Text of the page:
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A HISTORY OF THE WORLD IN TWELVE SHIPWRECKS

Gibbins combines historical knowledge with a sense of adventure, making this book a highly enjoyable package.

A popular novelist turns his hand to historical writing, focusing on what shipwrecks can tell us.

There’s something inherently romantic about shipwrecks: the mystery, the drama of disaster, the prospect of lost treasure. Gibbins, who’s found acclaim as an author of historical fiction, has long been fascinated with them, and his expertise in both archaeology and diving provides a tone of solid authority to his latest book. The author has personally dived on more than half the wrecks discussed in the book; for the other cases, he draws on historical records and accounts. “Wrecks offer special access to history at all…levels,” he writes. “Unlike many archaeological sites, a wreck represents a single event in which most of the objects were in use at that time and can often be closely dated. What might seem hazy in other evidence can be sharply defined, pointing the way to fresh insights.” Gibbins covers a wide variety of cases, including wrecks dating from classical times; a ship torpedoed during World War II; a Viking longship; a ship of Arab origin that foundered in Indonesian waters in the ninth century; the Mary Rose, the flagship of the navy of Henry VIII; and an Arctic exploring vessel, the Terror (for more on that ship, read Paul Watson’s Ice Ghost). Underwater excavation often produces valuable artifacts, but Gibbins is equally interested in the material that reveals the society of the time. He does an excellent job of placing each wreck within a broader context, as well as examining the human elements of the story. The result is a book that will appeal to readers with an interest in maritime history and who would enjoy a different, and enlightening, perspective.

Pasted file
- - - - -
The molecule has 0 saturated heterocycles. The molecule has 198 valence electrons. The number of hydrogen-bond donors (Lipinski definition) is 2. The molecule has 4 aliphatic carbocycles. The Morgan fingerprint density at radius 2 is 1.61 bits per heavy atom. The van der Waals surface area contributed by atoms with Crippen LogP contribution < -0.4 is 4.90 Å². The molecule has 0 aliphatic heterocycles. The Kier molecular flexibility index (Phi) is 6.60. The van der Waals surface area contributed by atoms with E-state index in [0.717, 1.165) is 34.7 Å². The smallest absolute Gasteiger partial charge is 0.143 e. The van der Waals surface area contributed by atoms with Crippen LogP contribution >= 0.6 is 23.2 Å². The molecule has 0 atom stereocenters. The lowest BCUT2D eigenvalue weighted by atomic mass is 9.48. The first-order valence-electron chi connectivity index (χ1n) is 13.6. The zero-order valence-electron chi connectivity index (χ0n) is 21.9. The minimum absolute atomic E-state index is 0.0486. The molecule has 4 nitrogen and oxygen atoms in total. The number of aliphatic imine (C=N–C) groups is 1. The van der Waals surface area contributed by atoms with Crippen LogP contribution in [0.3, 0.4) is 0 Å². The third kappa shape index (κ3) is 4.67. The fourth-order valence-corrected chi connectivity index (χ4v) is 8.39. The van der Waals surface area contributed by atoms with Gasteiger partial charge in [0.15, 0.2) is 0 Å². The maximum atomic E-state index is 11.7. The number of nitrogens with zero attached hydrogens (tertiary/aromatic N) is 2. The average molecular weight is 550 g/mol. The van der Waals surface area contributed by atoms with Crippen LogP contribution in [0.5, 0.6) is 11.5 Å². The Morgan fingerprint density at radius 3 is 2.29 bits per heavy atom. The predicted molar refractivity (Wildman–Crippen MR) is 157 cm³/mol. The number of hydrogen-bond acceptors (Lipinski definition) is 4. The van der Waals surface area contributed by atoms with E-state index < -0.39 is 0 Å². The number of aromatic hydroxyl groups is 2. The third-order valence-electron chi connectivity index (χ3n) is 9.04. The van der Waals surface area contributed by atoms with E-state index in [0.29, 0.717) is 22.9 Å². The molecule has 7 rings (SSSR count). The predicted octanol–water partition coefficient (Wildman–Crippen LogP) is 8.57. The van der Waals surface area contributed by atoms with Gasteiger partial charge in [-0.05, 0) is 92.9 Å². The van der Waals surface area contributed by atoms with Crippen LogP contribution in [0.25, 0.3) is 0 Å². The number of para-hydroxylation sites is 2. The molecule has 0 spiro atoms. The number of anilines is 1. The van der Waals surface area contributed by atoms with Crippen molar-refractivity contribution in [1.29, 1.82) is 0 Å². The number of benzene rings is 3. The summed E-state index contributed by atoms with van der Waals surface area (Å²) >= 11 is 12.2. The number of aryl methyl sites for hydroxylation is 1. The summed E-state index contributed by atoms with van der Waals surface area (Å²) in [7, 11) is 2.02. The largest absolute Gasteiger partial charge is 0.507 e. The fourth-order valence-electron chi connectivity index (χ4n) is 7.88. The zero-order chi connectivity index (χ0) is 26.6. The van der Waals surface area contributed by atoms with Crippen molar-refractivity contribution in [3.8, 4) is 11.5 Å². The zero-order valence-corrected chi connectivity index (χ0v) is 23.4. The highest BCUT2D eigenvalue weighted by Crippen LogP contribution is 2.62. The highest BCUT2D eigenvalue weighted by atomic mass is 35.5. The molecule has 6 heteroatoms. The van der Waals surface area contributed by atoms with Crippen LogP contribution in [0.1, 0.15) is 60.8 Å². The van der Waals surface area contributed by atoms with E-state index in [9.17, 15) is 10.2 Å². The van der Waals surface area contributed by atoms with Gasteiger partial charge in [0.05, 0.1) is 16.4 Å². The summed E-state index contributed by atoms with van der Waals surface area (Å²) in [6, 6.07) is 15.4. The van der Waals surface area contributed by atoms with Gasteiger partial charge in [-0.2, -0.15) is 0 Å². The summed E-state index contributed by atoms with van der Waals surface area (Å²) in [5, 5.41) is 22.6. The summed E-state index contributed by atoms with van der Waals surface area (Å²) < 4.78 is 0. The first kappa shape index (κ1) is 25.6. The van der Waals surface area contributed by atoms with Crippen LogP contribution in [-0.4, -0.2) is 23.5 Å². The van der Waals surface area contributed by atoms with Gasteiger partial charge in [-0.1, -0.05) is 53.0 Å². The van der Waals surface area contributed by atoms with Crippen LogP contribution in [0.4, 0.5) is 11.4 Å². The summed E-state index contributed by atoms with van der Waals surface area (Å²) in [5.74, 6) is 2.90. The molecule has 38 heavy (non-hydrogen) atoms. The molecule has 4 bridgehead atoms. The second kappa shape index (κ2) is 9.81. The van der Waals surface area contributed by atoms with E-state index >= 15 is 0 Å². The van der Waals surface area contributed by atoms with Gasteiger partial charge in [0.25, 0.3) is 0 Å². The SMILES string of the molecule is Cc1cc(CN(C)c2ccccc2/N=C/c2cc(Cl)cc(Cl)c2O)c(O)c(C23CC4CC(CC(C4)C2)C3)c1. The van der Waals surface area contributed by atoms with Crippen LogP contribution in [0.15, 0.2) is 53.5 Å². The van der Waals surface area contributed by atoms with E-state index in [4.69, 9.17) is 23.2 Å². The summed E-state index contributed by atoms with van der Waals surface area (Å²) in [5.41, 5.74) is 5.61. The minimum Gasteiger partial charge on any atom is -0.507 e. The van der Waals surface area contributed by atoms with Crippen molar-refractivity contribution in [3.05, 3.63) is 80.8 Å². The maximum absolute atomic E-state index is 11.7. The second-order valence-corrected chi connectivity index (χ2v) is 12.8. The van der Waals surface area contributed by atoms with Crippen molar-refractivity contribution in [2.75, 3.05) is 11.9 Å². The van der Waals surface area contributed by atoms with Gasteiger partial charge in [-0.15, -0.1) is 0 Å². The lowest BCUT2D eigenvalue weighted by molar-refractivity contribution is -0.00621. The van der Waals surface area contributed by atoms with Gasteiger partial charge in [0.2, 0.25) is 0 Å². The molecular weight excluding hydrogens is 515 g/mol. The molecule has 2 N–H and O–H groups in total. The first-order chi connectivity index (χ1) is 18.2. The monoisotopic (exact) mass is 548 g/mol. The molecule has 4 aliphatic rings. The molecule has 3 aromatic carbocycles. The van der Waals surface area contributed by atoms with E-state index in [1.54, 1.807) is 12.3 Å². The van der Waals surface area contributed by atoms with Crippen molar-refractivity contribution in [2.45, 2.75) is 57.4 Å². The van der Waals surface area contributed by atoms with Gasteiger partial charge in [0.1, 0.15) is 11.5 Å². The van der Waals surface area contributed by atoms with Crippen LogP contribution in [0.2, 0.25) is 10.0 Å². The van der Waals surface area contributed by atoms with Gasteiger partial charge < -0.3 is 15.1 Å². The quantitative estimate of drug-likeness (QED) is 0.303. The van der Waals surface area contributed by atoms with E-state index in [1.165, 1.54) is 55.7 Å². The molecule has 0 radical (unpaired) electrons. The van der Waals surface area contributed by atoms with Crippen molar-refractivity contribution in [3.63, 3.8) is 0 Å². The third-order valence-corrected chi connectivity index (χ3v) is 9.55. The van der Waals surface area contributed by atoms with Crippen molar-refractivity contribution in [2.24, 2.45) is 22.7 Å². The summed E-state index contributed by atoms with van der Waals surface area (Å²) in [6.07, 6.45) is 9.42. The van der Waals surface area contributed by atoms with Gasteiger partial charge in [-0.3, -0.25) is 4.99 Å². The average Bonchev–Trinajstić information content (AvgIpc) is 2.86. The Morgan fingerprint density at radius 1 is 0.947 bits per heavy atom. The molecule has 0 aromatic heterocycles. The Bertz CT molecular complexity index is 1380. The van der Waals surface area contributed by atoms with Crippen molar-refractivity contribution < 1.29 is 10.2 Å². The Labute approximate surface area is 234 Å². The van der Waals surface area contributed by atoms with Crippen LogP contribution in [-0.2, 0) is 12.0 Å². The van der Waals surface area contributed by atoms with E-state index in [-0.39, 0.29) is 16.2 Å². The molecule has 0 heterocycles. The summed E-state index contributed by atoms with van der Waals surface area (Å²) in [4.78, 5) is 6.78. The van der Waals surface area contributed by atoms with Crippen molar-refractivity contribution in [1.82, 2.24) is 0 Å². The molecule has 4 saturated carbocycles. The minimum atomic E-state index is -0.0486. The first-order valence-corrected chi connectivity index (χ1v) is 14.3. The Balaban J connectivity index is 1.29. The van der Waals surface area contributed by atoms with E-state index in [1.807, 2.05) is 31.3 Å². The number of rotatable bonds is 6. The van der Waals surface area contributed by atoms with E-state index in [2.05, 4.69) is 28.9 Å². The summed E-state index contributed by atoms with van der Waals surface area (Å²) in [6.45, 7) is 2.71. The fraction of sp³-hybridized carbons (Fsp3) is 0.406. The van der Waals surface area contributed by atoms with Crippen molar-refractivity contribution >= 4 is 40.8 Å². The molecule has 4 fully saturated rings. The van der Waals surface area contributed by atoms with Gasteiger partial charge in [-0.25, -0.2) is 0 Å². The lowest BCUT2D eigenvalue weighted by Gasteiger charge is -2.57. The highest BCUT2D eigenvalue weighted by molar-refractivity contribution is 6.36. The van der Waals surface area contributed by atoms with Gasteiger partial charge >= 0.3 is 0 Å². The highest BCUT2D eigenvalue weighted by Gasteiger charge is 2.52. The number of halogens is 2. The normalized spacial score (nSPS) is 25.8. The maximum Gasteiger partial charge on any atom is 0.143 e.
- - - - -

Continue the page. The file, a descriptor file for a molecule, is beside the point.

Gibbins combines historical knowledge with a sense of adventure, making this book a highly enjoyable package.

Pub Date: April 2, 2024

ISBN: 9781250325372

Page Count: 304

Publisher: St. Martin's

Review Posted Online: Nov. 28, 2023

Kirkus Reviews Issue: Jan. 1, 2024

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GENGHIS KHAN AND THE MAKING OF THE MODERN WORLD

A horde-pleaser, well-written and full of surprises.

“The Mongols swept across the globe as conquerors,” writes the appreciative pop anthropologist-historian Weatherford (The History of Money, 1997, etc.), “but also as civilization’s unrivaled cultural carriers.”